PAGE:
Mountain States

Colorado Health Officials Debunk Lung Association’s Ozone ‘Report Card’

Colorado’s health department and the state’s top air quality regulator have sharply criticized claims by the American Lung Association about ozone levels in the Denver metropolitan area.

Citing its own April 29 “report card” on the region’s air quality, the ALA told the Denver Post that levels of ground-level ozone – sometimes called smog – are deteriorating rather than improving. But the ALA went much further, claiming that while the air above the Denver metro area “looks cleaner than in the 1970s,” the region actually has “higher ozone” and the gains made since the 1970s “are going away.”

In the same news story – authored by the Post’s environmental writer Bruce Finley – the Colorado Department of Public Health and Environment (CDPHE) warned the ALA’s report card was “both inaccurate and misrepresents air quality in Colorado.” But Finley’s story didn’t detail what those inaccuracies and misrepresentations actually were.

In a follow-up interview with Energy In Depth, CDPHE’s Air Pollution Control Division (APCD) Director Will Allison revealed that the ALA report card ignored a full year of air quality data from 2014, which shows ozone levels getting better, not worse. To claim there’s higher ozone now than back in the 1970s also ignores decades of air quality data that show “it’s gotten a lot better,” Allison said.

Remarkably, Finley’s reporting also failed to disclose the ALA is running a campaign to drastically lower federal limits on ground-level ozone. For years, the ALA has demanded the current limit of 75 parts per billion be cut to 60 parts per billion, a proposal that Colorado air quality regulators have warned is lower than some background levels in Western states. This is yet another example of Finley’s failure to disclose the activism of his sources, when the Society of Professional Journalists Code of Ethics clearly states the public deserves “as much information as possible to judge the reliability and motivations of sources.”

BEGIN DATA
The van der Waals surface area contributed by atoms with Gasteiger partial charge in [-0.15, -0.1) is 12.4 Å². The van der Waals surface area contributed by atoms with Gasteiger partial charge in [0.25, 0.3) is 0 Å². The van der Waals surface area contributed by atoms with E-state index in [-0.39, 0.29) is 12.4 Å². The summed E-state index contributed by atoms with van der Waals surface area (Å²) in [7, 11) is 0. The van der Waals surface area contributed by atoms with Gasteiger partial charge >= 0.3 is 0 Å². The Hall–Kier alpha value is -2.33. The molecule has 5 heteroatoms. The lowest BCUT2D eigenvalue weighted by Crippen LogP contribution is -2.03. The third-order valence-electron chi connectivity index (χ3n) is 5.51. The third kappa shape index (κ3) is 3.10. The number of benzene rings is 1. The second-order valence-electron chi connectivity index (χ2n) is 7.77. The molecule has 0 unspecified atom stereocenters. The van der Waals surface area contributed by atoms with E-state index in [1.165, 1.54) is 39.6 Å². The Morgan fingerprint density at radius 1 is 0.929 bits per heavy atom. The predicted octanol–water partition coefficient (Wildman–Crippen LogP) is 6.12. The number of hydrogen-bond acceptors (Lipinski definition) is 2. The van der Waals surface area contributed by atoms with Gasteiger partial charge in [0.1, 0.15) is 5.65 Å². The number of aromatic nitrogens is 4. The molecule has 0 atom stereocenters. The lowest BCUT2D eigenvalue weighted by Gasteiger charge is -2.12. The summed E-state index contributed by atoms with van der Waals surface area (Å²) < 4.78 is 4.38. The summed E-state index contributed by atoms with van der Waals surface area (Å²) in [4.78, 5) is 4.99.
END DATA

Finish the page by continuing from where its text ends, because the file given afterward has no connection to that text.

The same code of ethics urges fairness in news coverage, but there is also no sign that Finley sought comment from business leaders and elected officials who oppose the campaign by ALA and other groups to tighten the federal ozone standard to levels that are economically impossible to meet. For example, the Colorado Association of Commerce and Industry and county commissioners Sean Conway (Weld), Libby Szabo (Jefferson) and Erik Hanson (Adams) have all submitted comments to the U.S. Environmental Protection Agency on this very question. But their views are completely ignored in Finley’s story.

Read on for more detailed answers from Colorado APCD director Will Allison about the ALA’s so-called “report card.”

EID: What’s your response to the ALA suggesting Denver metro air quality is getting worse?

Allison: Let me start by saying we value the American Lung Association and we both share tremendous interest in keeping our air as clean as possible. But we do have some concerns with their annual report and those concerns are not new. It doesn’t provide a complete picture. This year’s report asserts that air quality has somehow gotten worse, but in fact our data shows it’s getting better.